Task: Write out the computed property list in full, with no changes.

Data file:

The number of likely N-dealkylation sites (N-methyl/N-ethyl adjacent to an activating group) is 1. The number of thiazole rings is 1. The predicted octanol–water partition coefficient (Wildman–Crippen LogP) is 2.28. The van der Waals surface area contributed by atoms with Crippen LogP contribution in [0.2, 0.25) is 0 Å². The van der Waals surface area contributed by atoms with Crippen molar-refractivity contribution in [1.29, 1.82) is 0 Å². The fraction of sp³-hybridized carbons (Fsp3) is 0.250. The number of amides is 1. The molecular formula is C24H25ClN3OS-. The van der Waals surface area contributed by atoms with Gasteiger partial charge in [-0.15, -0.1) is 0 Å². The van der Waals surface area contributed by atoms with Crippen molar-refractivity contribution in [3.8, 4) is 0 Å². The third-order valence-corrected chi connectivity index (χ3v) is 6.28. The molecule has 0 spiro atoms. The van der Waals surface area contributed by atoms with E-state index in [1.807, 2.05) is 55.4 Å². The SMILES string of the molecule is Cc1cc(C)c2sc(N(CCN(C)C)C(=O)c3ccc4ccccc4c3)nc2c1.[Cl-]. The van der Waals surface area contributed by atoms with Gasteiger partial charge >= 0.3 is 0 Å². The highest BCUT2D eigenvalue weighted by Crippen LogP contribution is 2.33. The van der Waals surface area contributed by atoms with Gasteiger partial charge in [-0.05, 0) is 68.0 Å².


The number of likely N-dealkylation sites (N-methyl/N-ethyl adjacent to an activating group) is 1. The number of thiazole rings is 1. The predicted octanol–water partition coefficient (Wildman–Crippen LogP) is 2.28. The van der Waals surface area contributed by atoms with Crippen LogP contribution in [0.2, 0.25) is 0 Å². The van der Waals surface area contributed by atoms with Crippen molar-refractivity contribution in [1.29, 1.82) is 0 Å². The fraction of sp³-hybridized carbons (Fsp3) is 0.250. The number of amides is 1. The molecular formula is C24H25ClN3OS-. The van der Waals surface area contributed by atoms with Gasteiger partial charge in [-0.15, -0.1) is 0 Å². The van der Waals surface area contributed by atoms with Crippen molar-refractivity contribution in [3.8, 4) is 0 Å². The third-order valence-corrected chi connectivity index (χ3v) is 6.28. The molecule has 0 spiro atoms. The van der Waals surface area contributed by atoms with E-state index in [1.807, 2.05) is 55.4 Å². The SMILES string of the molecule is Cc1cc(C)c2sc(N(CCN(C)C)C(=O)c3ccc4ccccc4c3)nc2c1.[Cl-]. The van der Waals surface area contributed by atoms with Gasteiger partial charge >= 0.3 is 0 Å². The highest BCUT2D eigenvalue weighted by Crippen LogP contribution is 2.33. The van der Waals surface area contributed by atoms with Gasteiger partial charge in [-0.05, 0) is 68.0 Å².